Fourteen officers were suspended during 2005. These cases include one officer being suspended for a sexual offence. He was not prosecuted but his pay was reduced. There were also suspensions for assaults, drink driving, theft and possession of a firearm with intent.
During 2006, there were 24 suspensions including one officer who was later imprisoned for attempted murder. Three officers were suspended for the unauthorised disclosure of information – one was reduced in rank after a misconduct hearing and the other two received an informal sanction.
In the same year, suspensions were given for theft, failure to investigate (this officer was dismissed), drink driving, submission of false documents and driving with excess alcohol.
During 2007, there were 21 suspensions. The reasons include association with a criminal (ended in dismissal), driving with excess alcohol, assault, possession of a Class A drug, breach of non-molestation order and perjury.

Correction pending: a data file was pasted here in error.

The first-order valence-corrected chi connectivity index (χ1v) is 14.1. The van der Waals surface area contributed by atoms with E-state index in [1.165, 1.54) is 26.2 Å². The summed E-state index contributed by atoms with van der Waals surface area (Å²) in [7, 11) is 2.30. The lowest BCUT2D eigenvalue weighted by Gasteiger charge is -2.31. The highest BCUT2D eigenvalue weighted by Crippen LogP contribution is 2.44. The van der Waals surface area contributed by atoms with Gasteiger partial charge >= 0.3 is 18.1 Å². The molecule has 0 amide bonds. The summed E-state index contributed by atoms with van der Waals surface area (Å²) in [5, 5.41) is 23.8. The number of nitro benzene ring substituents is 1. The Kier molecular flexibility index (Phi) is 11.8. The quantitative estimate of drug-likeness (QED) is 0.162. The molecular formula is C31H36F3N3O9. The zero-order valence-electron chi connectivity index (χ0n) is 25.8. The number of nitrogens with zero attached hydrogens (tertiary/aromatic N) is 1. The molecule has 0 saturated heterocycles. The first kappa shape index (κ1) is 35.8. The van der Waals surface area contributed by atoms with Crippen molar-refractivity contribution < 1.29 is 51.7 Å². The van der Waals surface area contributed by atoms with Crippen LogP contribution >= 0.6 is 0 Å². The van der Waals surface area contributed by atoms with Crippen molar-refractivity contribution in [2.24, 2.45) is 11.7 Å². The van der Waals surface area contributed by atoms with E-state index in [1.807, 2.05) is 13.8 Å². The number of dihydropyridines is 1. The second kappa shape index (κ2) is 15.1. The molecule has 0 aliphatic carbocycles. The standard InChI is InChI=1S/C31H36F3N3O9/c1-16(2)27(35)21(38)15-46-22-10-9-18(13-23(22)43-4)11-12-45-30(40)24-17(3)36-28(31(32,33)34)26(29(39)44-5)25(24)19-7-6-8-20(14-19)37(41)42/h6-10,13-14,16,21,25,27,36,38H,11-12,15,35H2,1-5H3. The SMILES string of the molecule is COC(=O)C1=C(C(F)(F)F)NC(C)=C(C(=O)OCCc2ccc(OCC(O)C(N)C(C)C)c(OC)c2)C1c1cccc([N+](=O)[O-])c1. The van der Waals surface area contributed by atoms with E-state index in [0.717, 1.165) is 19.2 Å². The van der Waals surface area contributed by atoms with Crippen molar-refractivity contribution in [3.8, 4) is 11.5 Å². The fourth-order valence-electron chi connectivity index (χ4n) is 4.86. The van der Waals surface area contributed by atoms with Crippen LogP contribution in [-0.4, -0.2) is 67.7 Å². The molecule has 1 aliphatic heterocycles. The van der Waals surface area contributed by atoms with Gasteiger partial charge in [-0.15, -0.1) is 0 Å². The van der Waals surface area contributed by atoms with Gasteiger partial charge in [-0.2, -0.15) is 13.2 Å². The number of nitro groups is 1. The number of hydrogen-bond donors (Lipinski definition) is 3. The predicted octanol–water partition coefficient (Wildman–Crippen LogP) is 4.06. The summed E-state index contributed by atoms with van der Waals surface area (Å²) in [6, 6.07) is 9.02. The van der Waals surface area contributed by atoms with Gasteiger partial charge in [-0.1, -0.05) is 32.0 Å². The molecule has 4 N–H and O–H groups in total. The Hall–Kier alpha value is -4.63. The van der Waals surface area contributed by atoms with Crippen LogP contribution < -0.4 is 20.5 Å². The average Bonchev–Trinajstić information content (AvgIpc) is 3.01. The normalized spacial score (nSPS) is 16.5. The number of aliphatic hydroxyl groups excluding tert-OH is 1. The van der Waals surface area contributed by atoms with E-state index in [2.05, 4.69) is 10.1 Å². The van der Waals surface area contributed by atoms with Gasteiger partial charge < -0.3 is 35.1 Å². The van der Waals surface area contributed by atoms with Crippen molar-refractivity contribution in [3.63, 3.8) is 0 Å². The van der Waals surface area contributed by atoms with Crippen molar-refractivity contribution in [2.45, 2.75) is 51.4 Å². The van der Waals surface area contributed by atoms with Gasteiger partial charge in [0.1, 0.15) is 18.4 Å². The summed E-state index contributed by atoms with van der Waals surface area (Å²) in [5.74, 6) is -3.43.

The 36 suspensions of officers in 2008 include cases of harassment, assault and excessive use of force, unlawful possession of ammunition, drunk in charge of a firearm, sexual offences, wounding with intent, misuse of drugs, grevious bodily harm (was imprisoned) and dangerous driving.
In 2009, 19 officers were suspended. These cases includes driving whilst unfit, sexual offence, positive drugs test, inappropriate use of police information and criminal damage.
In 2010, among the 19 suspensions was an officer imprisoned for possession of indecent photographs. Other officers were suspended for attempting to pervert the course of justice, sexual offences, underperformance issues, inappropriate behaviour towards colleagues, failure to obey a lawful order, driving with excess alcohol and alleged possession of a controlled substance.
The PSNI response also states: “It should be noted that each case is examined on an individual basis to determine the level and nature of misconduct of the officer and the extent to which the PSNI’s Code of Ethics has been breached.
“The seriousness of the offence, the circumstances surrounding its commission and its potential impact will dictate the level of action to be pursued and the misconduct sanction ultimately imposed consequently what appear to be similar infractions attract different misconduct sanctions.